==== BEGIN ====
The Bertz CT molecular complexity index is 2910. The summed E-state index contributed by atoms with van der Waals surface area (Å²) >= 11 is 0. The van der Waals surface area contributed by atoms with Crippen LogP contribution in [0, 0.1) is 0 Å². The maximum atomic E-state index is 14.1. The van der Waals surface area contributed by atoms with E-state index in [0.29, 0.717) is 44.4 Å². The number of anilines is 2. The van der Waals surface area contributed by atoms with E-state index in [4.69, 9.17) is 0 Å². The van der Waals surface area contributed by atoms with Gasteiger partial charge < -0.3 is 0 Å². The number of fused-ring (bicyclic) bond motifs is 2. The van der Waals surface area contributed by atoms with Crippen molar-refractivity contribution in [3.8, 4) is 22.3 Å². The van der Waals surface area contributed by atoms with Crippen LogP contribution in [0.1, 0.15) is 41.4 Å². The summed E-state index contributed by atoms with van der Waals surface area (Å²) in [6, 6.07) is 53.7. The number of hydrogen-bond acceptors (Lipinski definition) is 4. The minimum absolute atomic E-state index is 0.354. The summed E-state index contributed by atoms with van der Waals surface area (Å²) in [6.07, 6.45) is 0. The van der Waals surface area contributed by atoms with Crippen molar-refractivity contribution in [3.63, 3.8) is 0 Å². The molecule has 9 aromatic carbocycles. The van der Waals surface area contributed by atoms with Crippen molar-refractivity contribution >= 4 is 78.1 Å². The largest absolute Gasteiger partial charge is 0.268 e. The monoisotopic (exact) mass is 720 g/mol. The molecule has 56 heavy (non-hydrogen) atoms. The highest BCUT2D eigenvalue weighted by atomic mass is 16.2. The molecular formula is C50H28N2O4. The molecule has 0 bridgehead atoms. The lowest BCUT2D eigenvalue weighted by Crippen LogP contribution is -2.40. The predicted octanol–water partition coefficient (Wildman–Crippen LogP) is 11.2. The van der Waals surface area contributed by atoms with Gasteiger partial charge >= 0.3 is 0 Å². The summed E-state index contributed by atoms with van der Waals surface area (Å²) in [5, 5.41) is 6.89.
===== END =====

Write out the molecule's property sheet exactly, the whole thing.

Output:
The Bertz CT molecular complexity index is 2910. The summed E-state index contributed by atoms with van der Waals surface area (Å²) >= 11 is 0. The van der Waals surface area contributed by atoms with Crippen LogP contribution in [0, 0.1) is 0 Å². The maximum atomic E-state index is 14.1. The van der Waals surface area contributed by atoms with E-state index in [0.29, 0.717) is 44.4 Å². The number of anilines is 2. The van der Waals surface area contributed by atoms with E-state index in [4.69, 9.17) is 0 Å². The van der Waals surface area contributed by atoms with Gasteiger partial charge < -0.3 is 0 Å². The number of fused-ring (bicyclic) bond motifs is 2. The van der Waals surface area contributed by atoms with Crippen molar-refractivity contribution in [3.8, 4) is 22.3 Å². The van der Waals surface area contributed by atoms with Crippen LogP contribution in [0.1, 0.15) is 41.4 Å². The summed E-state index contributed by atoms with van der Waals surface area (Å²) in [6, 6.07) is 53.7. The number of hydrogen-bond acceptors (Lipinski definition) is 4. The minimum absolute atomic E-state index is 0.354. The summed E-state index contributed by atoms with van der Waals surface area (Å²) in [6.07, 6.45) is 0. The van der Waals surface area contributed by atoms with Crippen molar-refractivity contribution in [3.63, 3.8) is 0 Å². The molecule has 9 aromatic carbocycles. The van der Waals surface area contributed by atoms with Crippen molar-refractivity contribution >= 4 is 78.1 Å². The largest absolute Gasteiger partial charge is 0.268 e. The monoisotopic (exact) mass is 720 g/mol. The molecule has 56 heavy (non-hydrogen) atoms. The highest BCUT2D eigenvalue weighted by atomic mass is 16.2. The molecular formula is C50H28N2O4. The molecule has 0 bridgehead atoms. The lowest BCUT2D eigenvalue weighted by Crippen LogP contribution is -2.40. The predicted octanol–water partition coefficient (Wildman–Crippen LogP) is 11.2. The van der Waals surface area contributed by atoms with Gasteiger partial charge >= 0.3 is 0 Å². The summed E-state index contributed by atoms with van der Waals surface area (Å²) in [5, 5.41) is 6.89.